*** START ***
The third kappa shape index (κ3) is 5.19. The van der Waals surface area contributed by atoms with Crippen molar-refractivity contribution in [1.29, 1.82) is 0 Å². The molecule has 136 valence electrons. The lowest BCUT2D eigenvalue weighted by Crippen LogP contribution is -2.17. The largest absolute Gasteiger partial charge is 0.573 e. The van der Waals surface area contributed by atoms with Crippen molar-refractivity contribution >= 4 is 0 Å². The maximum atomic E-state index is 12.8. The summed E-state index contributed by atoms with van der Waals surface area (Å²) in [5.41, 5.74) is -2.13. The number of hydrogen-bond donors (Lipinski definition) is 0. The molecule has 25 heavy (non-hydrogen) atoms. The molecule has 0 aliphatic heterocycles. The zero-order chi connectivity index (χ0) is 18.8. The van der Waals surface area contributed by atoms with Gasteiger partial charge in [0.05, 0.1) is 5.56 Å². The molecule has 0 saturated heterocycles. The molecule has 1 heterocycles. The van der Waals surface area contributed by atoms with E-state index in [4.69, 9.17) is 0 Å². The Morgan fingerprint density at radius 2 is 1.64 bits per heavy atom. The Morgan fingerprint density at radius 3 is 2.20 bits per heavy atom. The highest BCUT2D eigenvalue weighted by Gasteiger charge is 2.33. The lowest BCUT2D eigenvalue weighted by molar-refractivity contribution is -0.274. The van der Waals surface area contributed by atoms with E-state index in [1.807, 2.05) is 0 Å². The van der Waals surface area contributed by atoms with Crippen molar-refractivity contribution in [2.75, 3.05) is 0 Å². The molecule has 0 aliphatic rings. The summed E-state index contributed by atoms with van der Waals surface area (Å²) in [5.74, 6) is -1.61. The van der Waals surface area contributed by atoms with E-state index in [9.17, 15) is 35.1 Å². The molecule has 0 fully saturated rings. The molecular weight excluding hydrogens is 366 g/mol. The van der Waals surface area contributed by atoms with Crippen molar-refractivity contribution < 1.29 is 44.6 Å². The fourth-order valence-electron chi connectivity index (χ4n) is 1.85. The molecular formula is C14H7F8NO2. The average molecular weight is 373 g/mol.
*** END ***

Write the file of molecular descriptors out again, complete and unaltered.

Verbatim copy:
The third kappa shape index (κ3) is 5.19. The van der Waals surface area contributed by atoms with Crippen molar-refractivity contribution in [1.29, 1.82) is 0 Å². The molecule has 136 valence electrons. The lowest BCUT2D eigenvalue weighted by Crippen LogP contribution is -2.17. The largest absolute Gasteiger partial charge is 0.573 e. The van der Waals surface area contributed by atoms with Crippen molar-refractivity contribution >= 4 is 0 Å². The maximum atomic E-state index is 12.8. The summed E-state index contributed by atoms with van der Waals surface area (Å²) in [5.41, 5.74) is -2.13. The number of hydrogen-bond donors (Lipinski definition) is 0. The molecule has 25 heavy (non-hydrogen) atoms. The molecule has 0 aliphatic heterocycles. The zero-order chi connectivity index (χ0) is 18.8. The van der Waals surface area contributed by atoms with Gasteiger partial charge in [0.05, 0.1) is 5.56 Å². The molecule has 0 saturated heterocycles. The molecule has 1 heterocycles. The van der Waals surface area contributed by atoms with E-state index in [4.69, 9.17) is 0 Å². The Morgan fingerprint density at radius 2 is 1.64 bits per heavy atom. The Morgan fingerprint density at radius 3 is 2.20 bits per heavy atom. The highest BCUT2D eigenvalue weighted by Gasteiger charge is 2.33. The lowest BCUT2D eigenvalue weighted by molar-refractivity contribution is -0.274. The van der Waals surface area contributed by atoms with E-state index in [1.807, 2.05) is 0 Å². The van der Waals surface area contributed by atoms with Crippen molar-refractivity contribution in [2.75, 3.05) is 0 Å². The molecule has 0 aliphatic rings. The summed E-state index contributed by atoms with van der Waals surface area (Å²) in [5.74, 6) is -1.61. The van der Waals surface area contributed by atoms with E-state index in [9.17, 15) is 35.1 Å². The molecule has 0 fully saturated rings. The molecular weight excluding hydrogens is 366 g/mol. The van der Waals surface area contributed by atoms with Crippen molar-refractivity contribution < 1.29 is 44.6 Å². The fourth-order valence-electron chi connectivity index (χ4n) is 1.85. The molecular formula is C14H7F8NO2. The average molecular weight is 373 g/mol.